Wednesday’s game is the culmination of the push to restore the team to a recognizable version of its old self. It is a feat with no parallel in the history of Canadian sport, one accomplished in memory of the 16 victims whose names, personalities and aspirations they will never forget.
“When we’re all hurting so much because those people are no longer with us, leaning on others to try and fill the huge shoes that are left is how we’re going to be able to heal,” Garinger said. “We’re going to be able to cheer again for our Humboldt Broncos.”
On one of the first days after April 6, Randy MacLean, the Broncos’ vice-president at the time, was sitting in a room with the other members of the team’s board of directors, as they processed how they’d move forward. One person broke a momentary silence with a lament: “This is not what we signed on for.”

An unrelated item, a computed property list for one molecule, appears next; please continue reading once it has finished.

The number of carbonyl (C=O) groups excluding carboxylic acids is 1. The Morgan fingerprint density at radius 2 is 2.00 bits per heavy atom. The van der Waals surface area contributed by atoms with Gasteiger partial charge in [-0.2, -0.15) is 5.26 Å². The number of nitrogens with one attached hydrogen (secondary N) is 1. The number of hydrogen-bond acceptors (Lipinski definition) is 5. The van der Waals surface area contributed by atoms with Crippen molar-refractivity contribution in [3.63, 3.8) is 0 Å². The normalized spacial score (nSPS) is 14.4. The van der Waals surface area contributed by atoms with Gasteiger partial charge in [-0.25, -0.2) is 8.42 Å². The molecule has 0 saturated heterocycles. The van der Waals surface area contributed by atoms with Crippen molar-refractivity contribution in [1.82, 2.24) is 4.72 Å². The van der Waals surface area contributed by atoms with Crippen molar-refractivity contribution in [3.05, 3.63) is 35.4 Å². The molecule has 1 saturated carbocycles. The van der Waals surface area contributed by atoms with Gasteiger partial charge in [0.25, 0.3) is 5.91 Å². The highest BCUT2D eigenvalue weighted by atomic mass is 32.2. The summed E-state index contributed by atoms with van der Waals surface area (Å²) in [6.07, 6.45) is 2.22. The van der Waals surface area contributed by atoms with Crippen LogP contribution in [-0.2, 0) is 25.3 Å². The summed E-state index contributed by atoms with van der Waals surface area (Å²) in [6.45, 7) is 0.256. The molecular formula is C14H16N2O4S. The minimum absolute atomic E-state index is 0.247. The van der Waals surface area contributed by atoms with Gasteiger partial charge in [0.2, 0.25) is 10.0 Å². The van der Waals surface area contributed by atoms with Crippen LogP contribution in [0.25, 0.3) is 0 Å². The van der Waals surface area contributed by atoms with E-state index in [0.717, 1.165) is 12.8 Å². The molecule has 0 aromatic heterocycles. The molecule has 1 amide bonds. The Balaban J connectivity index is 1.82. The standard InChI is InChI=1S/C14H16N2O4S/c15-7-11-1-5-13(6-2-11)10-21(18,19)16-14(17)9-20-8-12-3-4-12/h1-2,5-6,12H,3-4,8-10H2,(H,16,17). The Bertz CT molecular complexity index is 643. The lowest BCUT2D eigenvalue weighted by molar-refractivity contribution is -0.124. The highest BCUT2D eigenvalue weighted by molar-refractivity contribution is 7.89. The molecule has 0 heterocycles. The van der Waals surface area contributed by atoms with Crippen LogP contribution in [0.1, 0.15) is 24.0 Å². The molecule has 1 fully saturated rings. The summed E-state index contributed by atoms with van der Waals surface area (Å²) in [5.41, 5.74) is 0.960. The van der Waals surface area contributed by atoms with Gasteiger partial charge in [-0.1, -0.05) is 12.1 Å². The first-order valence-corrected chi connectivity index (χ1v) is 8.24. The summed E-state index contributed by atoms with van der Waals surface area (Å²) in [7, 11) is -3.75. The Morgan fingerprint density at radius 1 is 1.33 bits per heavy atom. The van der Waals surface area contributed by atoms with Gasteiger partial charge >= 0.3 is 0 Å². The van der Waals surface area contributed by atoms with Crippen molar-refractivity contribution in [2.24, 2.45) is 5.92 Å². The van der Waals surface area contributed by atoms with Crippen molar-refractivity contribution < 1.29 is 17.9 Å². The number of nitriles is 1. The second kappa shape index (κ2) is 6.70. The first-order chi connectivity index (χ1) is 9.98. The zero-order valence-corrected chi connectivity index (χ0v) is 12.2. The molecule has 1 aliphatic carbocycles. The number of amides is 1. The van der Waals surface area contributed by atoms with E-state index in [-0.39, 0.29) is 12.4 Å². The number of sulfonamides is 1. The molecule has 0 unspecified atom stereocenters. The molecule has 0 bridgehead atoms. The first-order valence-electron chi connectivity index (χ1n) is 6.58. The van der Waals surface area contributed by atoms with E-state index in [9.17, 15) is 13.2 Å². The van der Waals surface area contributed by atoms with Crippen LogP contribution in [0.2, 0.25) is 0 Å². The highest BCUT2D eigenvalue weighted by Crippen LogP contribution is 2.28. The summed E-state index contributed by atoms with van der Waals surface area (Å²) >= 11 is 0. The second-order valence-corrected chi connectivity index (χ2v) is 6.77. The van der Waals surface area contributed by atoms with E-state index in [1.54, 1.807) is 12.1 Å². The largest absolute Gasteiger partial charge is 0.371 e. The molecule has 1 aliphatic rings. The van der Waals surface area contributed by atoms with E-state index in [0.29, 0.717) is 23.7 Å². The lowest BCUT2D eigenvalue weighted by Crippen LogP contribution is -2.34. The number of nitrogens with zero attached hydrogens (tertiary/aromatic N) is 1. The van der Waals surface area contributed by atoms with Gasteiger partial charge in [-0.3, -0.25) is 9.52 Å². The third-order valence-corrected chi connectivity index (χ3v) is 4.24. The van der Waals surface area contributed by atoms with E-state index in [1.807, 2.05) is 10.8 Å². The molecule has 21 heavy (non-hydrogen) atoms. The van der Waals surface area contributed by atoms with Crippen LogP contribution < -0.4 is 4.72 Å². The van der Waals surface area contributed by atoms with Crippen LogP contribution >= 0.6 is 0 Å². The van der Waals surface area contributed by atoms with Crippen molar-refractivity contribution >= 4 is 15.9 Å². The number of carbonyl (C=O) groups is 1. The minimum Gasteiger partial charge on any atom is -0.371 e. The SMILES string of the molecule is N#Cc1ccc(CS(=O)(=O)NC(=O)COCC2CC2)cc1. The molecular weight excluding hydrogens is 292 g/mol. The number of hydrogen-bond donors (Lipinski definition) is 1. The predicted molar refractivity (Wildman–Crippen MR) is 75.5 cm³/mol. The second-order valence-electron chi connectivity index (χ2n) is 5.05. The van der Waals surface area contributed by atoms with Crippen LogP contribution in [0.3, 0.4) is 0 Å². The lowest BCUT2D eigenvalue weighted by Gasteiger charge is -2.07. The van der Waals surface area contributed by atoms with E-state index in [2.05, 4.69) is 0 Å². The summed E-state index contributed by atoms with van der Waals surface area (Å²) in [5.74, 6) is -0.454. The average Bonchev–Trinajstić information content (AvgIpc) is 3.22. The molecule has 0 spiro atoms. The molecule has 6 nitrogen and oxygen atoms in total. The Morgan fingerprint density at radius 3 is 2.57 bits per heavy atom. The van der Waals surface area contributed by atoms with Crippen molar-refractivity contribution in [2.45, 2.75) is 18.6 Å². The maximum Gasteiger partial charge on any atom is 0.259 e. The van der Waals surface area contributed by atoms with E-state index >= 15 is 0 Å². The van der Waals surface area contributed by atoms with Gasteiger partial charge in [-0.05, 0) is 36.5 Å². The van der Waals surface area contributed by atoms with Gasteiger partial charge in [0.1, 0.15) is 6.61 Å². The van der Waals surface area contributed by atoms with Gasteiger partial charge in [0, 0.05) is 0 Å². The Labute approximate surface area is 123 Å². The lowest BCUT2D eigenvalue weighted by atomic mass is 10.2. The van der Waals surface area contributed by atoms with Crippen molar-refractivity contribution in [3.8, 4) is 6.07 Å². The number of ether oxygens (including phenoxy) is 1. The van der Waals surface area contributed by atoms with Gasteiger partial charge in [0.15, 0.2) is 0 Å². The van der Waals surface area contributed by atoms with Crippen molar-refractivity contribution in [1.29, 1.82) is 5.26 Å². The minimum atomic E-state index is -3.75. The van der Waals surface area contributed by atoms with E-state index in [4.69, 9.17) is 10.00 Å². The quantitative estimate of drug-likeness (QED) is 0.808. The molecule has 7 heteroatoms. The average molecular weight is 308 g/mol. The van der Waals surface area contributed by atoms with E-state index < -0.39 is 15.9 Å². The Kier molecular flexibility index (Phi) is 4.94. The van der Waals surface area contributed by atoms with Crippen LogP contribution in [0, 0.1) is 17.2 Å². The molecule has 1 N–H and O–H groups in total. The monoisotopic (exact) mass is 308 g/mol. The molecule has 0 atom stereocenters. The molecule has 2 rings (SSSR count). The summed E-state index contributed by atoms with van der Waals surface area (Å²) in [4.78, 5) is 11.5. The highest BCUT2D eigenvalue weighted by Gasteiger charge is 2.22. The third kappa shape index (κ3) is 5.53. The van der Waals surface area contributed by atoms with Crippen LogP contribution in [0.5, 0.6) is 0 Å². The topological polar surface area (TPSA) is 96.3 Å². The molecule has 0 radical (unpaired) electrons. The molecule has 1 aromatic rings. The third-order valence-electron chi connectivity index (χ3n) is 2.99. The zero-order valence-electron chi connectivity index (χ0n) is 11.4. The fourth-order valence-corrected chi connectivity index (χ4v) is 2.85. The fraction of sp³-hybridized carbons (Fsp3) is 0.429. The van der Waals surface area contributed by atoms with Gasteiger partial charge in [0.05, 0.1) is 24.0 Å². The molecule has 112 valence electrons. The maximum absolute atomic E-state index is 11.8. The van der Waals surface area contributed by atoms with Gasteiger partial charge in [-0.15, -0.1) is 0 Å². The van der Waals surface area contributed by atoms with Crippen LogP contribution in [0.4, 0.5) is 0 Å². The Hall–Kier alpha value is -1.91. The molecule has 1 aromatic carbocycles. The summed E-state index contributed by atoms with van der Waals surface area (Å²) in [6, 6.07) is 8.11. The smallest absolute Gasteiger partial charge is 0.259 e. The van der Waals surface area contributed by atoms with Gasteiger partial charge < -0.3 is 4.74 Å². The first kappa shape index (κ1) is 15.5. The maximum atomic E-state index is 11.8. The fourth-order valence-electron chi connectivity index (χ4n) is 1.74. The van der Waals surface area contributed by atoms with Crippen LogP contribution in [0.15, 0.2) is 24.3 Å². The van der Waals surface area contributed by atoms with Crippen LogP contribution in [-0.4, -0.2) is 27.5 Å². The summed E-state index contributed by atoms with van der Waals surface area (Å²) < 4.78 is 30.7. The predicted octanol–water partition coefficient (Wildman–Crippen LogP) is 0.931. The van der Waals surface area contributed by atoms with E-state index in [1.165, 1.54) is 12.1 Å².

There was a brief pause before the rest of the room spoke up in response, almost in unison: “This is exactly what we signed on for.”
“This is why we got involved in the beginning: to support a great organization and support a great community,” MacLean said in an interview during the off-season. “Why do we continue to do it? It’s about supporting people in their time of need. It’s about grieving with them and crying with them and lifting them up.
“It’s about, at different times, being that light in the darkness,” he continued. “It’s about having the honour of rebuilding and supporting the rebuild of an amazing franchise.”
In the fall of 2012, 7,500 kilometres away from Humboldt, the former NHL goalie Curtis Sanford joined a similar rebuild effort in Yaroslavl, Russia. Sanford had recently signed with the local Kontinental Hockey League franchise, Lokomotiv, less than a year after that team’s entire main roster died in a plane crash on takeoff en route to a game in Belarus.
In all, 44 of the 45 people on the doomed charter flight were killed. Sanford was one of the players recruited to lead the way in a difficult time, as Lokomotiv hired a new coach, rebuilt its roster and committed to returning to the KHL.